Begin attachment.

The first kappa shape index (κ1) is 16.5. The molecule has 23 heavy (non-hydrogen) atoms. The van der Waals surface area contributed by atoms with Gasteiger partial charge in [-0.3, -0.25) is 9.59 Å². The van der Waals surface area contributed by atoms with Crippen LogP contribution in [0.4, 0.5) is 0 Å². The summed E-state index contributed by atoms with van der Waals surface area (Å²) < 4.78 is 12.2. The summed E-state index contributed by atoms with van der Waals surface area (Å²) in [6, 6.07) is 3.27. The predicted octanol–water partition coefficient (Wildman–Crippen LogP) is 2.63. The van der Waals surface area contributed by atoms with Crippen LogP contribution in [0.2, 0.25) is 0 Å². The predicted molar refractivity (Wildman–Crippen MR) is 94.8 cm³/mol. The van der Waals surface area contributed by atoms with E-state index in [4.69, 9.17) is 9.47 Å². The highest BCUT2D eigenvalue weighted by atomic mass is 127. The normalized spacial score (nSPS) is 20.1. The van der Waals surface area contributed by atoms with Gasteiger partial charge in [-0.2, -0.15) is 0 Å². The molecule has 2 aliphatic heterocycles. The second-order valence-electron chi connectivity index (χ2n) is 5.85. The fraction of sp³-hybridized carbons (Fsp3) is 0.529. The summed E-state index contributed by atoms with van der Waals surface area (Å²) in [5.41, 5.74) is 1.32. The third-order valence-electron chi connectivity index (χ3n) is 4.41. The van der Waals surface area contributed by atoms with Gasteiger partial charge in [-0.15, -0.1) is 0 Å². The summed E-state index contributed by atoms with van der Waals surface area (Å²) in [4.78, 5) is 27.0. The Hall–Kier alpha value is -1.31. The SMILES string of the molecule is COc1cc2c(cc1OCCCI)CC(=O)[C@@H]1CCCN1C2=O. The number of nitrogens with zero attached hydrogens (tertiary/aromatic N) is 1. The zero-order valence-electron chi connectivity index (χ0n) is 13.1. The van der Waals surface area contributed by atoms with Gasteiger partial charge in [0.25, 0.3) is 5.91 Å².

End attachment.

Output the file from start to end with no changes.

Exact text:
The first kappa shape index (κ1) is 16.5. The molecule has 23 heavy (non-hydrogen) atoms. The van der Waals surface area contributed by atoms with Gasteiger partial charge in [-0.3, -0.25) is 9.59 Å². The van der Waals surface area contributed by atoms with Crippen LogP contribution in [0.4, 0.5) is 0 Å². The summed E-state index contributed by atoms with van der Waals surface area (Å²) < 4.78 is 12.2. The summed E-state index contributed by atoms with van der Waals surface area (Å²) in [6, 6.07) is 3.27. The predicted octanol–water partition coefficient (Wildman–Crippen LogP) is 2.63. The van der Waals surface area contributed by atoms with Crippen LogP contribution in [0.2, 0.25) is 0 Å². The predicted molar refractivity (Wildman–Crippen MR) is 94.8 cm³/mol. The van der Waals surface area contributed by atoms with E-state index in [4.69, 9.17) is 9.47 Å². The highest BCUT2D eigenvalue weighted by atomic mass is 127. The normalized spacial score (nSPS) is 20.1. The van der Waals surface area contributed by atoms with Gasteiger partial charge in [-0.2, -0.15) is 0 Å². The molecule has 2 aliphatic heterocycles. The second-order valence-electron chi connectivity index (χ2n) is 5.85. The fraction of sp³-hybridized carbons (Fsp3) is 0.529. The summed E-state index contributed by atoms with van der Waals surface area (Å²) in [5.41, 5.74) is 1.32. The third-order valence-electron chi connectivity index (χ3n) is 4.41. The van der Waals surface area contributed by atoms with Gasteiger partial charge in [-0.15, -0.1) is 0 Å². The summed E-state index contributed by atoms with van der Waals surface area (Å²) in [4.78, 5) is 27.0. The Hall–Kier alpha value is -1.31. The SMILES string of the molecule is COc1cc2c(cc1OCCCI)CC(=O)[C@@H]1CCCN1C2=O. The number of nitrogens with zero attached hydrogens (tertiary/aromatic N) is 1. The zero-order valence-electron chi connectivity index (χ0n) is 13.1. The van der Waals surface area contributed by atoms with Gasteiger partial charge in [0.25, 0.3) is 5.91 Å².